I asked Beaty about what Robeson’s attitude might have been toward roles that could be seen to reinforce negative racial stereotypes. Beaty agreed that, “as an artist during the time he lived,” Robeson was “limited in the types of roles available to him.” Yet, even though “what was available was stereotypical,” Robeson “broke so many boundaries.” Beaty described a gradual shift of focus, however, as Robeson became unwilling to continue down “a path rife with injustice.” For Robeson, the issues of the day became “so urgent that he became unwilling to entertain for the sake of entertaining” and became convinced that he must “use his art in the service of activism.” Again citing the influence of Robeson’s wife, Beaty made the point that, despite an author’s use of racially offensive language, and despite the way in which a character could be perceived, Robeson’s “commitment was to do everything he could to imbue a character with dignity and humanity.”
In the play that resulted from all his research, Beaty told me, “I play over forty characters who Robeson meets. I sing fourteen songs he made famous.” This would seem to distinguish The Tallest Tree in the Forest from the earlier play Paul Robeson by Phillip Hayes Dean that debuted in the 70s starring James Earl Jones and was revived and toured with Avery Brooks more recently. I was lucky enough to see Jones’ performance at the National Theatre during its national tour and, as I remember, that play is entirely in Robeson’s voice. I believe Jones was joined on-stage by a piano accompanist; Beaty will be joined by an on-stage band.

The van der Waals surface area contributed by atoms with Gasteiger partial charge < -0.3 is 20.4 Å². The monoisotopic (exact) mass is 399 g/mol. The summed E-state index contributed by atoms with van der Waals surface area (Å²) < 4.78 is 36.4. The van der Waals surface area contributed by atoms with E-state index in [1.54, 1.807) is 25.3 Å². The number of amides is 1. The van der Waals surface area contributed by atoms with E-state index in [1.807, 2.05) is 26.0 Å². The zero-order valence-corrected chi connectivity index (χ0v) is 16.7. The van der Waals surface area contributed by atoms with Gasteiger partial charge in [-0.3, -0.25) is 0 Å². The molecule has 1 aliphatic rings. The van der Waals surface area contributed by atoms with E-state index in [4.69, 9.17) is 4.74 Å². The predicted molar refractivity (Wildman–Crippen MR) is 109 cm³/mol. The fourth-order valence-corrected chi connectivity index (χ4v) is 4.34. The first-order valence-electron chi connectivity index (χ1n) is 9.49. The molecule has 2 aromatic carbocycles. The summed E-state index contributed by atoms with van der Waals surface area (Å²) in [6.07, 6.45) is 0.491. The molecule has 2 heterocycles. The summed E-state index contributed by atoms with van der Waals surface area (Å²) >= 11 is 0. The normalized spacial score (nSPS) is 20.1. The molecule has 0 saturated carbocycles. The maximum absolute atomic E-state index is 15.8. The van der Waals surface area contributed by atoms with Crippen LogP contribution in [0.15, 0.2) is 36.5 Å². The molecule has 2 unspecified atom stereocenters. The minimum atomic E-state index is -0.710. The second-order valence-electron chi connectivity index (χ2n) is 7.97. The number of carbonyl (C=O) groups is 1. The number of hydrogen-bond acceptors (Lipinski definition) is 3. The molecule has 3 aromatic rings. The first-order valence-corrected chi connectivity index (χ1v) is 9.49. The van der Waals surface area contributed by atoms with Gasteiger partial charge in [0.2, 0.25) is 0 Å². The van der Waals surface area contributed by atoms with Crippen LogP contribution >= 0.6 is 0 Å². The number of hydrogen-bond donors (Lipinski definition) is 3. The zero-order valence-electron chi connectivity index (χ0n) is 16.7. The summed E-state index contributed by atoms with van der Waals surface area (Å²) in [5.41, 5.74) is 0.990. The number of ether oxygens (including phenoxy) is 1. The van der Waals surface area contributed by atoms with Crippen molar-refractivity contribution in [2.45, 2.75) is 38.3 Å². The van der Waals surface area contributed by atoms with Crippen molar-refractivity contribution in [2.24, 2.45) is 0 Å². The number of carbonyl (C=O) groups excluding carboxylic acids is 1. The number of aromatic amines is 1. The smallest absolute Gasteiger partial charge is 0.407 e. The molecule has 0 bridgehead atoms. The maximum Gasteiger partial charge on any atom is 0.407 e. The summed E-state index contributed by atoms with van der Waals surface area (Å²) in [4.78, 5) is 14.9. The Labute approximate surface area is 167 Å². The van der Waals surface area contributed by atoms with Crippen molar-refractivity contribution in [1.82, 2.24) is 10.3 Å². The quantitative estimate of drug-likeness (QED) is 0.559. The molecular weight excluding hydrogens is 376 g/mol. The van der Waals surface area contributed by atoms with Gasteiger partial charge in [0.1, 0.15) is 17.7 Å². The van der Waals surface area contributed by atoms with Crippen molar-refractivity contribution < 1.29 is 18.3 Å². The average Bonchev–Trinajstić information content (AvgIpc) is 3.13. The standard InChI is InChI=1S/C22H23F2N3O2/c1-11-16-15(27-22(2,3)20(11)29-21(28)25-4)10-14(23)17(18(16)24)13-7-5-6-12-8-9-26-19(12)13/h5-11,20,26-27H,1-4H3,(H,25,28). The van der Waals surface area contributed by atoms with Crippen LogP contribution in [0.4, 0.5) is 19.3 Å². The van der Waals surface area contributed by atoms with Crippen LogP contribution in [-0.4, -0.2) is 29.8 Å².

The Tallest Tree in the Forest
Closes February 16, 2014
Arena Stage at the Mead Center for American Theater
1101 Sixth Street, SW
Tickets: $85 – $120
Tuesdays thru Sundays
Directing the play is a man extremely familiar with the process of creating theatre out of real events. Moisés Kaufman brought us The Laramie Project, about the effect of gay student Matthew Shepard’s murder on the Wyoming town where it occurred, and Gross Indecency: The Three Trials of Oscar Wilde. He also directed Doug Wright’s Pulitzer Prize-winning play I Am My Own Wife on Broadway. After seeing that production, Beaty “knew that I wanted to work with [Kaufman].”
After he had spent about a year working on the script and was ready to find a director, he was also performing a previous work at Arena, Emergency (then known as Emergence-SEE!). Arena Artistic Director Molly Smith invited Kaufman to this earlier show. Kaufman was at Arena working on his play 33 Variations, which, after the Arena run, played on Broadway with a cast led by Jane Fonda. Beaty described an “instant and deep connection” felt between the two men. Kaufman has shepherded the play through its subsequent development and Kaufman’s Tectonic Theatre Project is a producer of The Tallest Tree in the Forest.
The Tallest Tree in the Forest has been seen previously in Kansas City and San Diego, where the San Diego Reader called Beaty’s performance a “tour-de-force.” It will be here in Washington through Feb. 16, 2014.